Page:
An Angler Working For Anglers In The South East

I joined the Fisheries Enforcement Support Service (FESS) of the Angling Trust in October 2016 to become the South East Region Enforcement Manager . My transition from 30 years in Sussex Police to the Angling Trust was instant : leaving the police on the 16th October and starting with the AT on the 17th .

Out of the frying pan and into the fire?

I have been a lifelong angler. My first memories of fishing being at the age of 5 where I struggled to get the baited hook into the water in the faint hope of attracting a fish to bite. However instead of catching fish the hook migrated miraculously into anything else, usually a tree branch or more likely my clothing especially my trousers for some reason. Once embedded of course the hook and the material were never good companions ! But I persevered and eventually my lifelong obsession took hold (much as that hook in my trousers!)  and I started to catch fish and immerse myself in the wildlife and countryside that surrounded me.

A River Adur twenty

My angling has taken me to some far away locations  and the memories that come with angling can never be erased . The capture of my biggest ever freshwater fish , a 120lb Nile Perch from Lake Nasser in Egypt ; fly fishing for pike with top water flies in Sweden at 2am in the morning on my birthday  in “ night-time”  daylight ,and the swirl and leap of the fish as they hurled themselves at the lures as beavers swam past and while being watched by a Moose ; watching elephants from a boat on the Zambezi river just above Victoria falls while fishing for Tiger fish ; 15 miles offshore of Falmouth in my friend Jeff’s boat drifting for Blue Shark and being surrounded by Dolphins and watching a Minke whale surface nearby then seeing the yellow tipped shark float submerge in a classic “ Jaws” moment and hooking up on a hard fighting and beautiful blue shark  . All brilliant memories that have been as a consequence of my angling interest .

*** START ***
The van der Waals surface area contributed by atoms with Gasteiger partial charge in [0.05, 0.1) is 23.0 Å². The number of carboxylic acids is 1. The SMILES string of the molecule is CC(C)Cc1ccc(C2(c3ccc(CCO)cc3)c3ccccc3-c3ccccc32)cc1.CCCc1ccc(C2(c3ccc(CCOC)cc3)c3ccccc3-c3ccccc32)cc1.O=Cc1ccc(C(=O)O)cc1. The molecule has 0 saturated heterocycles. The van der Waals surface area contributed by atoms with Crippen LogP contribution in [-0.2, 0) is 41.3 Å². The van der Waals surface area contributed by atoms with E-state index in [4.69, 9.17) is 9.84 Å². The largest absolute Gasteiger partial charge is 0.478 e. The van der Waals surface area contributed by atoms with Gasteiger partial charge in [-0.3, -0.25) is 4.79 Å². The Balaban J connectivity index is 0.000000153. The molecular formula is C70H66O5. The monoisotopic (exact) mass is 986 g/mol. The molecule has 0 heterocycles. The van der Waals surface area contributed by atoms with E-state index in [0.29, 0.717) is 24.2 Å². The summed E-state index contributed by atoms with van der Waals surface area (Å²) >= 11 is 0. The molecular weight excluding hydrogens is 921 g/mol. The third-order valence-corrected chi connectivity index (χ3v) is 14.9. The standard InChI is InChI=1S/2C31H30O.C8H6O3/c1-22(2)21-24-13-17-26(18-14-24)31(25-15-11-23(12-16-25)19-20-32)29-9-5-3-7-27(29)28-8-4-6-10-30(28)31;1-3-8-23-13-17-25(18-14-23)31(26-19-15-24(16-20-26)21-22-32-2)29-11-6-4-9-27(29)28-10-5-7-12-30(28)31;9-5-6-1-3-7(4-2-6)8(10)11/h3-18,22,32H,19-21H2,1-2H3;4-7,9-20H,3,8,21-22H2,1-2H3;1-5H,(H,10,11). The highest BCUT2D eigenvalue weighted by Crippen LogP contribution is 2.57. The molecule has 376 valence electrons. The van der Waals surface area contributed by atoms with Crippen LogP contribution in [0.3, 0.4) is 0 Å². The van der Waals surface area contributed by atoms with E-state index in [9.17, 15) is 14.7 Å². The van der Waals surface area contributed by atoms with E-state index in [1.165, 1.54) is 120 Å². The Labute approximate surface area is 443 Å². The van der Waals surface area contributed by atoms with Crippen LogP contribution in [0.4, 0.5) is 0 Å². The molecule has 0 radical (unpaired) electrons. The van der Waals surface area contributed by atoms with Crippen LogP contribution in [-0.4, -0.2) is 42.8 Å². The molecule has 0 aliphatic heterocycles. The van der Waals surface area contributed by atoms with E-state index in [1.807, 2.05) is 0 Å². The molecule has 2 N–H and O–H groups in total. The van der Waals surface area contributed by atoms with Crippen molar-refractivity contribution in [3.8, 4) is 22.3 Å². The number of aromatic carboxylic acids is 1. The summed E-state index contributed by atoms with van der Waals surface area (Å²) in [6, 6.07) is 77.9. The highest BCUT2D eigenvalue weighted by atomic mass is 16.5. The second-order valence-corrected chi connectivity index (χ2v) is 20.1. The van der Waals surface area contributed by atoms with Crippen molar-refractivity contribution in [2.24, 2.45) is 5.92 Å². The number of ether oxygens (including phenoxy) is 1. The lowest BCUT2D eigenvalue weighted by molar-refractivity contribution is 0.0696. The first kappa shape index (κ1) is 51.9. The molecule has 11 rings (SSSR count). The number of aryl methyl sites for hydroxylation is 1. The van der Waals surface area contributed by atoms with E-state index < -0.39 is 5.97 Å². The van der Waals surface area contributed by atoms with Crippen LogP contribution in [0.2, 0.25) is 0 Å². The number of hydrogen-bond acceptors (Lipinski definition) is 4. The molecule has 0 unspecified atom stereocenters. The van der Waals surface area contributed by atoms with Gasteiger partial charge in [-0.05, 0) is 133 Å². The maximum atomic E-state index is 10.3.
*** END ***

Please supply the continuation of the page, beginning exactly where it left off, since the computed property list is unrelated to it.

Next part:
As wonderful as these memories are,  the capture of any fish excites me and I have developed an interest in “ Old tackle “ ( some say it might suit me ! ) especially cane rods and centrepin reels which I collect and use as often as I can . My other main interest is fishing for pike and I would love to be able to catch a 20lb pike from each of the Sussex rivers, but the fish from the Ouse still eludes me.

Please follow some of my fishing forays on my blog:

So, angling has done all of this for me. But what have I done for angling ?

I joined the Angling Trust as soon as I heard about it . I felt that to support the Trust was my duty as an angler , just like buying a rod licence really . Through my membership I became aware of the Volunteer Bailiff Service (VBS) and joined the South Downs region . To my mind the opportunity to “ put something back “ was really important . As things developed I applied for the Phase 2 stage of the VBS and following interviews with the EA I was successful and I am still working to gain my independent patrol status .